Our Perfect Big Brother: Mr. Donald Trump

Orwell’s 1984 wasn’t fantastic fiction, he merely projected  the outcome: things had to turn out this way.

The seeds of our present disorder were apparent and Orwell took things to probable conclusions;  an automated urban culture in which privacy is impossible.  Hitler, Stalin, Franco; not even the notorious East German Stazi  had the ability to hack every private conversation, as our national police force does. A national police force wasn’t imagined by those who drafted the U.S. constitution, nor could they foresee technology that allows a national police force to watch us literally without oversight, of course, for our own good.

Orwell saw the rise of this kind of police power because it is predictable to protect the economic hegemony  given  our constitutional  protections, when the population grows so large that it can only be managed by algorithms. It seems astounding that a society formed to promote civil liberty now employs the world’s most comprehensive surveillance of its citizens and visitors.

But here we are and isn’t Mr. Trump our perfect Big Brother.

Uberman: Sirens of Ensenada

West Mission Boulevard, Saturday 11:22 PM. The three sirens in little black dresses slide into the back seat;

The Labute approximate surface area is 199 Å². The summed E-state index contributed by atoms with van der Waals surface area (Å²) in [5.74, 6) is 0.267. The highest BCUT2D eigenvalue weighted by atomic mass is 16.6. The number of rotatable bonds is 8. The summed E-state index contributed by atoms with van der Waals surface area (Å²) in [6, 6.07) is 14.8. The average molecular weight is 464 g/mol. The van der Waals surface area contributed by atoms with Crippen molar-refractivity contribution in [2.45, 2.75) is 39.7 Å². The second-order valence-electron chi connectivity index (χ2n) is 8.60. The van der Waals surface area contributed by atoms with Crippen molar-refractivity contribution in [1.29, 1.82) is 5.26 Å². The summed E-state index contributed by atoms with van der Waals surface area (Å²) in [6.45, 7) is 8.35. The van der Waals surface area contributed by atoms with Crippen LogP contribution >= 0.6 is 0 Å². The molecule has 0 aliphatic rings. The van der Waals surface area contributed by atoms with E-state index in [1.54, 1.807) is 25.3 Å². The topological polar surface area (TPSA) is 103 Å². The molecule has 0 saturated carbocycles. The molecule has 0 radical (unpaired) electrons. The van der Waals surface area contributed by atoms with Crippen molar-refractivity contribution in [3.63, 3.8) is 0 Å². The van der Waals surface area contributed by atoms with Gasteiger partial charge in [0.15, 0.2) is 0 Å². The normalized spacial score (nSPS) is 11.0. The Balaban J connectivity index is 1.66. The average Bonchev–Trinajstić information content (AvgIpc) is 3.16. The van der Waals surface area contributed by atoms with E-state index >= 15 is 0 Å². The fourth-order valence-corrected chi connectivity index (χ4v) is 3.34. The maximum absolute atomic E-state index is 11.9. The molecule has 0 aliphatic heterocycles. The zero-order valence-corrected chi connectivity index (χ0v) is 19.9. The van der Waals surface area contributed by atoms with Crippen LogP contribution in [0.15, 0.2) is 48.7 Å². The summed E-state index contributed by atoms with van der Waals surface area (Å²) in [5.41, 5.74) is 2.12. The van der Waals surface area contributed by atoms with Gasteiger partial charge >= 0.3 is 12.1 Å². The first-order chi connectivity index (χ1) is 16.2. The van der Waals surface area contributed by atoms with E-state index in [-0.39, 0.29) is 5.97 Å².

—Yeah, Michael?

Chestnut hair, dark eyes move too fast; a medium blond

—I’m Janice

A thin morena between them. Scent of woman fills the car.


—Yes, familiar voice. Who? When? Anne  Sarah.

—Where are we going, ladies ? (What’ll we do when we get there?)


Chelsea,  demanding eyes in mirror.

Cabin temp rises. A/C fans swell

Janice leans between the seats, whispers in my ear.

—To the border, she says, then turn right, 100 kilometers.

—Don’t worry, Chelsea says, we pay the toll.

—Ubers can’t cross over there, TJ taxis don’t like it.

Recitativo secco in Spanish like fireworks behind my head, conjuring spirits. Below the GPS periodic intones,

—Turn left one hundred miles, then right.

—Ensenada, they say that way. south…

—Turn left, then right.